Superchargers: Not Just Blow Hards

Though we vehicle builders like to think we’re more intelligent than the ordinary car guy, we all have a soft spot for excessive and gratuitous demonstrations of horsepower. A supercharger sticking out of the hood screams terrible extravagance. Also, bigger is better.

Still, it’s best to think twice before spending your hard-earned money on a supercharger that may or may not work effectively with your engine. This article will provide you with a rudimentary understanding of positive-displacement superchargers, which will help you plan your forced-induction construction.

Displacement Supercharger vs. VDP Supercharger

What distinguishes these two superchargers? The solution is easy. A positive displacement supercharger pump moves the same quantity of fluid or air with each revolution: No matter how fast the pump spins, one liter of air goes in, and one liter comes out. Conversely, a variable displacement supercharger pump transfers less volume at low speeds.

Superchargers: Not Just Blow Hards

Let’s compare the engine in your automobile to the blower motor in your HVAC system. Positive displacement pumps include piston engines. Whether you spin it at 6,500 rpm or turn it by hand, it should pump the same quantity of air. However, your heater blower motor does not work that way. It moves more air as it rotates faster. This is most obvious while trying to cool a hot automobile. We all know you need to turn up the fan to move the air.

Forced induction works the same way: a positive- or variable-displacement pump forces more air into the engine. These devices are known as superchargers on a street machine and are powered either by the engine or by exhaust gases via a turbine wheel in the exhaust system. The exhaust-driven variant is referred to as a turbocharger, which is short for turbosupercharger. Turbochargers are all variable displacement pumps; however, superchargers can be positive or negative. Positive displacement superchargers come in two varieties: Roots and twin-screw superchargers.

However, this post will not discuss centrifugal superchargers because we believe the industry is moving towards positive displacement superchargers. We also think a modern, efficient positive-displacement supercharger is the most cost-effective option to create extra power. Note that we mean the time it takes to install the system by time, as some kits are as simple as switching an intake manifold.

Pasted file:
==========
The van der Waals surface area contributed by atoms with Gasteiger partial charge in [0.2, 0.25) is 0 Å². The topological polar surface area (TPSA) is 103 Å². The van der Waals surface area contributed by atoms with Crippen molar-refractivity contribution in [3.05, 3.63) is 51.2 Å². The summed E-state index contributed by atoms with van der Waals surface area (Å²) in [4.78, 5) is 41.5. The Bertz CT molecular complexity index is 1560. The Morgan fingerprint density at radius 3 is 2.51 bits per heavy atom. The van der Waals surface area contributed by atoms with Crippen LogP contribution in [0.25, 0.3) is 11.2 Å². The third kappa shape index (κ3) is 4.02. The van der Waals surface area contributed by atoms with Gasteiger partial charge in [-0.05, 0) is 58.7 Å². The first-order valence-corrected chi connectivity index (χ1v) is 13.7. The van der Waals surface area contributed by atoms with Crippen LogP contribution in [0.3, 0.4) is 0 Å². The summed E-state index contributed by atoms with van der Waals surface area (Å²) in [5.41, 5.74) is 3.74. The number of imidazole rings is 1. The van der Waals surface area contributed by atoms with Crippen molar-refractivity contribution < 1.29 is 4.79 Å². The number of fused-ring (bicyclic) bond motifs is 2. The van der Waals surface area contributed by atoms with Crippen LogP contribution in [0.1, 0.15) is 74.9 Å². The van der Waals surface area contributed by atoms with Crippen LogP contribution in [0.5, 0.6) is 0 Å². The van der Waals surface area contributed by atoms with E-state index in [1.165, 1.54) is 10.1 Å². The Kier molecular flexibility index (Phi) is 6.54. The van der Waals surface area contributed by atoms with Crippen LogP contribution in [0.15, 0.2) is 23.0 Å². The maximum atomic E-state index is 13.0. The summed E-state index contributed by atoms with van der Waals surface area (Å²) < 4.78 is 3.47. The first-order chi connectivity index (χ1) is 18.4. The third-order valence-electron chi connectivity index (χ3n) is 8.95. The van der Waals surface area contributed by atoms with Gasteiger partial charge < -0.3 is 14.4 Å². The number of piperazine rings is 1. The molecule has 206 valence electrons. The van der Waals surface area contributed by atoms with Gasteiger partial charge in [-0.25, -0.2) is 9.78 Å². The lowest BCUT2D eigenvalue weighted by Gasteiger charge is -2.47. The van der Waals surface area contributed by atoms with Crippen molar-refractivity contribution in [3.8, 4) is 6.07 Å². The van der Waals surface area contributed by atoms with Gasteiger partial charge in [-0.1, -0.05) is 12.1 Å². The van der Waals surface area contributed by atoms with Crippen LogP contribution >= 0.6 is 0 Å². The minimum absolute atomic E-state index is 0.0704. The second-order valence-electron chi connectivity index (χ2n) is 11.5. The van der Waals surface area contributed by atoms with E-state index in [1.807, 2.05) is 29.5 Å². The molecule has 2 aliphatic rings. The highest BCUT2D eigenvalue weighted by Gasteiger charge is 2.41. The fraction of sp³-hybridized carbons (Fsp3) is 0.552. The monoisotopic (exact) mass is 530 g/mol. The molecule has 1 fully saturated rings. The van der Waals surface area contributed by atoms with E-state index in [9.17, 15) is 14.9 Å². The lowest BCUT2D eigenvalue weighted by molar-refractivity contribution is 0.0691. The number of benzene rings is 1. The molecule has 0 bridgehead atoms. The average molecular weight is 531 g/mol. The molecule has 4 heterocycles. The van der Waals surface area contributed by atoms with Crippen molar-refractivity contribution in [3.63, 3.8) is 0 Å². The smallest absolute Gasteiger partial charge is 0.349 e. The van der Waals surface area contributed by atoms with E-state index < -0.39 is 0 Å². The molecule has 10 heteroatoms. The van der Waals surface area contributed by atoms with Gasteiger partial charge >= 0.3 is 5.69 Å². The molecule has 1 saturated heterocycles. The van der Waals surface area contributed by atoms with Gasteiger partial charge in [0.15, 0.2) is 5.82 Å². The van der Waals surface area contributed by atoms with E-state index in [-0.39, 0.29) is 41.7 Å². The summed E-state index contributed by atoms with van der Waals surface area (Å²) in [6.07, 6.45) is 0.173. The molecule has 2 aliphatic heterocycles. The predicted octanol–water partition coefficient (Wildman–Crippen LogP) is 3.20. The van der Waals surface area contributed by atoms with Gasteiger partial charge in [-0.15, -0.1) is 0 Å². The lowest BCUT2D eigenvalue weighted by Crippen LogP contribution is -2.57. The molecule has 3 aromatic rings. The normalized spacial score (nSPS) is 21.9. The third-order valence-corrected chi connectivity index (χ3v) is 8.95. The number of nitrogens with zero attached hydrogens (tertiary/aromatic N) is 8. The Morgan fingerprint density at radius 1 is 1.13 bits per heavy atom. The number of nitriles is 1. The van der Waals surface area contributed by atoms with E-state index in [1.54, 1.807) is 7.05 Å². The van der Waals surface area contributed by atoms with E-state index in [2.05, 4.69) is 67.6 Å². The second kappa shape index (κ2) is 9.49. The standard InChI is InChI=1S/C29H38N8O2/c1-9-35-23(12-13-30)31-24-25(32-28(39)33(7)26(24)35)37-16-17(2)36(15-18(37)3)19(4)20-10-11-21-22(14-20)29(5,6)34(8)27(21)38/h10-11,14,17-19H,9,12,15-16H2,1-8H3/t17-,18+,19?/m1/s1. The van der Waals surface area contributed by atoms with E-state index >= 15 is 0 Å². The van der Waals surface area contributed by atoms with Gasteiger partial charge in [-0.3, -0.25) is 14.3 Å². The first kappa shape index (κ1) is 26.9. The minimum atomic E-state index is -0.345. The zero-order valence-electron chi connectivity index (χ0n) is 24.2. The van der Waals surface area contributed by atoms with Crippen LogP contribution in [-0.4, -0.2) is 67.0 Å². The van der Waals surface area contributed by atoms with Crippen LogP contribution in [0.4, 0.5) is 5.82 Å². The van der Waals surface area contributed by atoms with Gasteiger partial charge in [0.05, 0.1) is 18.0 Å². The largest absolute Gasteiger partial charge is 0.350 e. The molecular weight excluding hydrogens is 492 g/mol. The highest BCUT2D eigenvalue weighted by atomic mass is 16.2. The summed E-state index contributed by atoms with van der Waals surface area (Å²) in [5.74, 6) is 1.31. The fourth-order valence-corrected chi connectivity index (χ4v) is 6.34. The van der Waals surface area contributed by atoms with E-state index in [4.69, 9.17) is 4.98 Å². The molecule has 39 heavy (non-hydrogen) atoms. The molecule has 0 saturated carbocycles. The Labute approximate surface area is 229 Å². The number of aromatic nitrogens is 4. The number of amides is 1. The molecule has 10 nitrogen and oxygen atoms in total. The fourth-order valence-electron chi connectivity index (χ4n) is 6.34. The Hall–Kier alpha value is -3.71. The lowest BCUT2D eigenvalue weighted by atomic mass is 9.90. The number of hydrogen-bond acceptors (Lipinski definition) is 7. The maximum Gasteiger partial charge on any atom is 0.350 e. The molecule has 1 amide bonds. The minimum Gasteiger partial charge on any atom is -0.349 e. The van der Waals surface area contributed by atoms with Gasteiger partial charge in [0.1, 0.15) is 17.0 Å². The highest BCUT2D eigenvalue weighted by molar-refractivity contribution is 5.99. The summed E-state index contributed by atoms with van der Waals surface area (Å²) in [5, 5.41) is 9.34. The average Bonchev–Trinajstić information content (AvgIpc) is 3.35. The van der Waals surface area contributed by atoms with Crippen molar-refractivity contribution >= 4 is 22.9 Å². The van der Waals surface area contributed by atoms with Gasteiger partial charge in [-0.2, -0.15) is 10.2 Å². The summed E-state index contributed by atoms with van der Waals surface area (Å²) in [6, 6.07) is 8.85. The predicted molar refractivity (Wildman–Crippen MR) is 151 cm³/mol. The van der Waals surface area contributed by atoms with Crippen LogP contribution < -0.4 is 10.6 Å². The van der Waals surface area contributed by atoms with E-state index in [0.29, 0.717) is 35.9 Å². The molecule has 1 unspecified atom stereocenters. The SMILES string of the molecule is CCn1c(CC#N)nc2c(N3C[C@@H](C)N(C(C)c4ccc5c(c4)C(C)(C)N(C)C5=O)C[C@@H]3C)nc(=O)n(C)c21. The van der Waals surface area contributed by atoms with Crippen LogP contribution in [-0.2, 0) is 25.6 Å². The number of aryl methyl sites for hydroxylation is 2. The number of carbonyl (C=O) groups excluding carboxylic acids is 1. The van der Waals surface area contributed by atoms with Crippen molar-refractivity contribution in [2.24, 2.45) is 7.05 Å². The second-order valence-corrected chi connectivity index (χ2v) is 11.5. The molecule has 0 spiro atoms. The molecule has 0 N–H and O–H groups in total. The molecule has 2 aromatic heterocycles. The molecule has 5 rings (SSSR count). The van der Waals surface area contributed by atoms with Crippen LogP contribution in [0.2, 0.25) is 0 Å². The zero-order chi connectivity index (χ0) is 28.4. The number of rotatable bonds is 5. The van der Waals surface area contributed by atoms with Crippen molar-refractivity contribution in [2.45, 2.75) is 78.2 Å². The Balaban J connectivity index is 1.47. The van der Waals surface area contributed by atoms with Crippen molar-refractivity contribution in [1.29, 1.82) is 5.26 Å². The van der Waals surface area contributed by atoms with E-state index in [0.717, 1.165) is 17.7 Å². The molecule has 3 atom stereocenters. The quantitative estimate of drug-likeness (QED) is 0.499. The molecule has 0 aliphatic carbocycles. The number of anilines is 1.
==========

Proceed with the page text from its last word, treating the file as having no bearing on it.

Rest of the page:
Positive-displacement pumps come in many shapes and sizes. As previously stated, a piston engine is one example. A piston pump likely presses the compressed air tank in your garage. Pistons in your air conditioner’s compressor move refrigerant. Another example is the Wankel rotary engine utilized in Mazda’s RX vehicles. Positive-displacement pumps are also found in your power steering system and automatic transmission oil pump.

But most of these pumps aren’t superchargers. They can’t move enough air to suit the demands of a vehicle engine while remaining compact. The Roots-style pump can move massive quantities of air, enough to fuel a ravenous V-8.


The Roots blower is the oldest and most widely used supercharger in cars. Nothing shouts horsepower like an enormous Roots supercharger. The Roots blower, which is used to power two-cycle GMC diesel buses, has a long history dating back before the vehicle era. The device was created by Philander and Francis Roots as an air pump for blast furnaces. It was immediately adapted to a wide range of uses, from mining ventilation to plumbing fluid pumping. During the Cold War, a Roots-style pump was also utilized to power the Federal Signal Thunderbolt air raid sirens.

Roots pumps are very basic machinery. A case housing two precision-machined rotors that rarely touch each other or the case. The rotors are linked by gears, and the crankshaft drives one of the shafts. This shaft drives the rotors in opposite directions. A hole in the top of the case allows air into the rotor cavity. The rotors then trap the air between themselves and the pump’s case, pushing it around, down through, and out the other side.

The Roots supercharger’s simplicity may also be its final flaw. No-pressure Roots pumps, according to Dustin Whipple of Whipple Industries. He maintains that they were never meant to pressurize the air. So the Roots supercharger is among the least efficient. Later on.


The other typical positive-displacement supercharger is the twin screw. It resembles a Roots blower but is internally different. Swedish engineer Alf Lysholm, like the Roots brothers, was constructing a pump for industrial applications. His design will later be used to make cars faster. The twin-screw supercharger is a genuine compressor since it compresses and pressurizes air inside its case, whereas a Roots supercharger does not.